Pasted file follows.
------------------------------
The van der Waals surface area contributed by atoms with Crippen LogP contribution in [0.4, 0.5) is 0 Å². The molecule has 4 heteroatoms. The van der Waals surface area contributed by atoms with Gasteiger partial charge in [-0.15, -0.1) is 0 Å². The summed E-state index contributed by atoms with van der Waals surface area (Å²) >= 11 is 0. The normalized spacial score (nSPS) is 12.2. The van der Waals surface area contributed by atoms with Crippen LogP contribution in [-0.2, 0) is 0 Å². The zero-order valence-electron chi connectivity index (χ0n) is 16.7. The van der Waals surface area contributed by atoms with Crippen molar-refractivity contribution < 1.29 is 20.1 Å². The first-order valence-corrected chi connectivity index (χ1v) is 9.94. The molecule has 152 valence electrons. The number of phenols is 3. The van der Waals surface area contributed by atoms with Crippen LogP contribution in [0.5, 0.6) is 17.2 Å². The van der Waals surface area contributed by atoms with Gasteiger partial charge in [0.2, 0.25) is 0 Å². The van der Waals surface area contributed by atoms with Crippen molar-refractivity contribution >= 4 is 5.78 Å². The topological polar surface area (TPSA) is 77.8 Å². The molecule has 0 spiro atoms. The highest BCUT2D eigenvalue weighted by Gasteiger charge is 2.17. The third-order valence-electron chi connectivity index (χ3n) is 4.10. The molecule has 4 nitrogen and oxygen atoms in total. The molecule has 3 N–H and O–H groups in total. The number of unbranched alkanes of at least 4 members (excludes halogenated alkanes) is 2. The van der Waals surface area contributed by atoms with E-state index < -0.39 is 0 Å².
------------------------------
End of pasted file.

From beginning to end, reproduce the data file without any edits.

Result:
The van der Waals surface area contributed by atoms with Crippen LogP contribution in [0.4, 0.5) is 0 Å². The molecule has 4 heteroatoms. The van der Waals surface area contributed by atoms with Gasteiger partial charge in [-0.15, -0.1) is 0 Å². The summed E-state index contributed by atoms with van der Waals surface area (Å²) >= 11 is 0. The normalized spacial score (nSPS) is 12.2. The van der Waals surface area contributed by atoms with Crippen LogP contribution in [-0.2, 0) is 0 Å². The zero-order valence-electron chi connectivity index (χ0n) is 16.7. The van der Waals surface area contributed by atoms with Crippen molar-refractivity contribution < 1.29 is 20.1 Å². The first-order valence-corrected chi connectivity index (χ1v) is 9.94. The molecule has 152 valence electrons. The number of phenols is 3. The van der Waals surface area contributed by atoms with Crippen LogP contribution in [0.5, 0.6) is 17.2 Å². The van der Waals surface area contributed by atoms with Gasteiger partial charge in [0.2, 0.25) is 0 Å². The van der Waals surface area contributed by atoms with Crippen molar-refractivity contribution >= 4 is 5.78 Å². The topological polar surface area (TPSA) is 77.8 Å². The molecule has 0 spiro atoms. The highest BCUT2D eigenvalue weighted by Gasteiger charge is 2.17. The third-order valence-electron chi connectivity index (χ3n) is 4.10. The molecule has 4 nitrogen and oxygen atoms in total. The molecule has 3 N–H and O–H groups in total. The number of unbranched alkanes of at least 4 members (excludes halogenated alkanes) is 2. The van der Waals surface area contributed by atoms with E-state index < -0.39 is 0 Å².